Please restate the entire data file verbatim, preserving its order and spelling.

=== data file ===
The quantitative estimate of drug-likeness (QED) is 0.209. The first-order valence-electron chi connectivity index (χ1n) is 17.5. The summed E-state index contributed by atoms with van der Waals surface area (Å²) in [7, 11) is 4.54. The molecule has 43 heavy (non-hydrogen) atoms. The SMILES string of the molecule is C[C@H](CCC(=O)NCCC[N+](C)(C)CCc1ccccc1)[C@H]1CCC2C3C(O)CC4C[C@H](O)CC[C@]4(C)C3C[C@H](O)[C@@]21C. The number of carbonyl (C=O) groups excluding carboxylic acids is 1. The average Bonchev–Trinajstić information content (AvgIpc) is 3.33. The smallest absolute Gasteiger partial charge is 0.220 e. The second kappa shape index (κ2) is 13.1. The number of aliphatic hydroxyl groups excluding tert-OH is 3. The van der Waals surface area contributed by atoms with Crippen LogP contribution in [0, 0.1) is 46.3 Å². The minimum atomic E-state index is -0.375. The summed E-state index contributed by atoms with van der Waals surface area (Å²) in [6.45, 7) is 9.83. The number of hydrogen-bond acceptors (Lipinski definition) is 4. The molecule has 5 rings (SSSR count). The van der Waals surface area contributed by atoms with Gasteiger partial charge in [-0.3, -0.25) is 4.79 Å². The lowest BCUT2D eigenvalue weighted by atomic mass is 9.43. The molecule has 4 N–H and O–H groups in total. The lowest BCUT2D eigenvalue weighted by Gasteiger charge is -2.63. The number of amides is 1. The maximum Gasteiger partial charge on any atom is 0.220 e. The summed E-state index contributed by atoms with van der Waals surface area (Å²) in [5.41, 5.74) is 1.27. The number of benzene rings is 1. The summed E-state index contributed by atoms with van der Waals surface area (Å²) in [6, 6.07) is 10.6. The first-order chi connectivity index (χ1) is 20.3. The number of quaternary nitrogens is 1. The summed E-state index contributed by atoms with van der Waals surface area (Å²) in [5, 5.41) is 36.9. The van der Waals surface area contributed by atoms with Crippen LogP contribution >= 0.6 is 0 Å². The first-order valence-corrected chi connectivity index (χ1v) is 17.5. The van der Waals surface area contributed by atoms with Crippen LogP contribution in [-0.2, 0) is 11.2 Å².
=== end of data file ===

The quantitative estimate of drug-likeness (QED) is 0.209. The first-order valence-electron chi connectivity index (χ1n) is 17.5. The summed E-state index contributed by atoms with van der Waals surface area (Å²) in [7, 11) is 4.54. The molecule has 43 heavy (non-hydrogen) atoms. The SMILES string of the molecule is C[C@H](CCC(=O)NCCC[N+](C)(C)CCc1ccccc1)[C@H]1CCC2C3C(O)CC4C[C@H](O)CC[C@]4(C)C3C[C@H](O)[C@@]21C. The number of carbonyl (C=O) groups excluding carboxylic acids is 1. The average Bonchev–Trinajstić information content (AvgIpc) is 3.33. The smallest absolute Gasteiger partial charge is 0.220 e. The second kappa shape index (κ2) is 13.1. The number of aliphatic hydroxyl groups excluding tert-OH is 3. The van der Waals surface area contributed by atoms with Crippen LogP contribution in [0, 0.1) is 46.3 Å². The minimum atomic E-state index is -0.375. The summed E-state index contributed by atoms with van der Waals surface area (Å²) in [6.45, 7) is 9.83. The number of hydrogen-bond acceptors (Lipinski definition) is 4. The molecule has 5 rings (SSSR count). The van der Waals surface area contributed by atoms with Gasteiger partial charge in [-0.3, -0.25) is 4.79 Å². The lowest BCUT2D eigenvalue weighted by atomic mass is 9.43. The molecule has 4 N–H and O–H groups in total. The lowest BCUT2D eigenvalue weighted by Gasteiger charge is -2.63. The number of amides is 1. The maximum Gasteiger partial charge on any atom is 0.220 e. The summed E-state index contributed by atoms with van der Waals surface area (Å²) in [5.41, 5.74) is 1.27. The number of benzene rings is 1. The summed E-state index contributed by atoms with van der Waals surface area (Å²) in [6, 6.07) is 10.6. The first-order chi connectivity index (χ1) is 20.3. The number of quaternary nitrogens is 1. The summed E-state index contributed by atoms with van der Waals surface area (Å²) in [5, 5.41) is 36.9. The van der Waals surface area contributed by atoms with Crippen LogP contribution >= 0.6 is 0 Å². The first-order valence-corrected chi connectivity index (χ1v) is 17.5. The van der Waals surface area contributed by atoms with Crippen LogP contribution in [-0.2, 0) is 11.2 Å².